As I sit here getting ready to watch All Japan Pro-Wrestling’s “Jun Akiyama and Takao Omori Debut 25th Anniversary Show,” I find myself both excited, and a little sad. Several years ago I started a website called “Wrestling Done Right.” I was covering every company I could, attending shows up and down the East coast. From large companies like “Ring of Honor,” and “Combat Zone Wrestling,” to small ones like “Pro Wrestling Empire” (when it was called UWE) to “Legacy Wrestling.” To me, if it was wrestling outside the WWE, I wanted to support it. A funny thing happened though…as I watched all this “indy” wrestling I started to get more particular in regard to my tastes. Several things caused this to happen, the main one being lesser talented guys getting larger pushes than guys much more talented than them. That seemed an awful lot like the WWE that I hate so much. Other things like guys wearing horrible ring gear, being grossly out of shape, and getting placed on shows as a favor, or because they were the only one at the wrestling show that had a promoters license or insurance, began to give me a distaste for “indy” wrestling. While I am not here to write off indy wrestling as a whole, because there is no doubt that many indy wrestlers are better, and more entertaining, than WWE “sports entertainers,” they are however too often performing on shows with guys that don’t deserve to be in the same locker room as them. Since the WWE’s raid of the indy’s as of late, this problem has seeped into places like CZW, ROH, and Evolve. Money is so tight on the indy’s (something I understand) that promoters can’t often afford to book the best indy guys available. Then you have money marks that run places like Wrestle Circus that can snatch up just about anyone they want by simply paying more than other places. There is little loyalty in the world of indy wrestling these days. If you agreed to do a show somewhere, but a place like Wrestle Circus outbids them for your services, so be it. I’m not writing this article to debate that practice, but it personally annoys me.
Three years ago my colleague Chuck Ransford suggested I start watching “New Japan Pro Wrestling.” I resisted at first because of the language barrier but finally broke down and watched a few of their shows. I immediately learned three things. One, the language barrier doesn’t matter. Good wrestling is good wrestling. Two, legitimate, old school style, hard hitting, professional wrestling only died in America. Three, I wanted more of this, as much as I could get. You see, I not only once accepted anything outside the WWE as “Wrestling Done Right,” I was convinced that old school wrestling that consisted of good selling, strong strikes, submission holds, etc. had died and the super spot fest wrestling was now what professional wrestling was. I didn’t want to be an old codger refusing to allow wrestling to “evolve.” New Japan taught me that was wrong. However…New Japan has its share of spotty matches and wrestlers. I like that, for the most part, they are confined to a “Juniors” division but could it be possible that there were Japanese companies that didn’t do any of the spot style matches? Don’t get me wrong, I am not a total hater of high flying matches. When those matches are done by those that are the most talented at those types of performance, they are enjoyable, but if I could find a company full of Katsuyori Shibata’s and Tomohiro Ishii’s I would be in my wrestling dream world!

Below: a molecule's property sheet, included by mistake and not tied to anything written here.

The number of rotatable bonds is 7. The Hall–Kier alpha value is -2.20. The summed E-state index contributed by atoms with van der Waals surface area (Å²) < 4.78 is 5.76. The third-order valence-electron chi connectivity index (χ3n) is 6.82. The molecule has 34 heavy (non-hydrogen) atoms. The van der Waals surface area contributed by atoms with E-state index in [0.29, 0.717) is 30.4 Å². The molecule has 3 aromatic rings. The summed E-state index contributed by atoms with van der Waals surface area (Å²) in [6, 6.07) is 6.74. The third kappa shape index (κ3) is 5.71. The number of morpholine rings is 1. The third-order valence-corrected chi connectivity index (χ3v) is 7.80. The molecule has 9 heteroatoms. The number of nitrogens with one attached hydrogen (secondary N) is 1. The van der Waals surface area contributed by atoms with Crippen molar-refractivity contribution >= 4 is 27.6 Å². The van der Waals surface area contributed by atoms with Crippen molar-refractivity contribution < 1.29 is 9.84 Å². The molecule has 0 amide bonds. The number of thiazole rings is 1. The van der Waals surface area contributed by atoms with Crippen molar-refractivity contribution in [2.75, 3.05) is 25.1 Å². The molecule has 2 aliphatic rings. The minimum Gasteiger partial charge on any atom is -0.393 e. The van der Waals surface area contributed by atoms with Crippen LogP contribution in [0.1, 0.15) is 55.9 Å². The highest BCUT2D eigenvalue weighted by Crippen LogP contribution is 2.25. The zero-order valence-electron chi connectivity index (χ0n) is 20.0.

Having known of the Japanese companies for years, but having never really followed them much outside of their major stars like The Great Muta, Giant Baba, Kenta Kobashi, and Mitsuharu Misawa, I had no idea what Pro Wrestling NOAH and All Japan Pro Wrestling looked like today. Was I ever pleasantly surprised! While their rosters have dwindled, and they are far from their glory days, the wrestling in those two companies is as solid as ever. The old school, no spot style, solid selling “Kings Road” and “Pure” professional wrestling remained and is on display in every match for these companies. NOAH and AJPW outperform New Japan Pro Wrestling when it comes to taking wrestling seriously, and presenting it like a legitimate athletic competition. As I got to know their current rosters I feel in love with these companies and recognized that they best represent “Wrestling Done Right. This is why I am so excited as I prepare to watch All Japan Pro-Wrestling’s “Jun Akiyama and Takao Omori Debut 25th Anniversary Show.” I’m sad though too, because so few American fans follow my lead. Yes, I am thankful for those that do, but I wish I had more people to discuss the greatness of these companies with. I wish there were more Facebook groups talking about these companies and their wrestlers. I just have to accept that only the most intelligent, the most particular, the most demanding, fans on pure pro wrestling will support these companies. Only the niche market that doesn’t see wrestling as a joke, that doesn’t see wrestling as some kind of silly “variety show” will realize and accept that while NJPW is awesome, it’s AJPW and NOAH that display the greatest and truest form of Wrestling Done Right!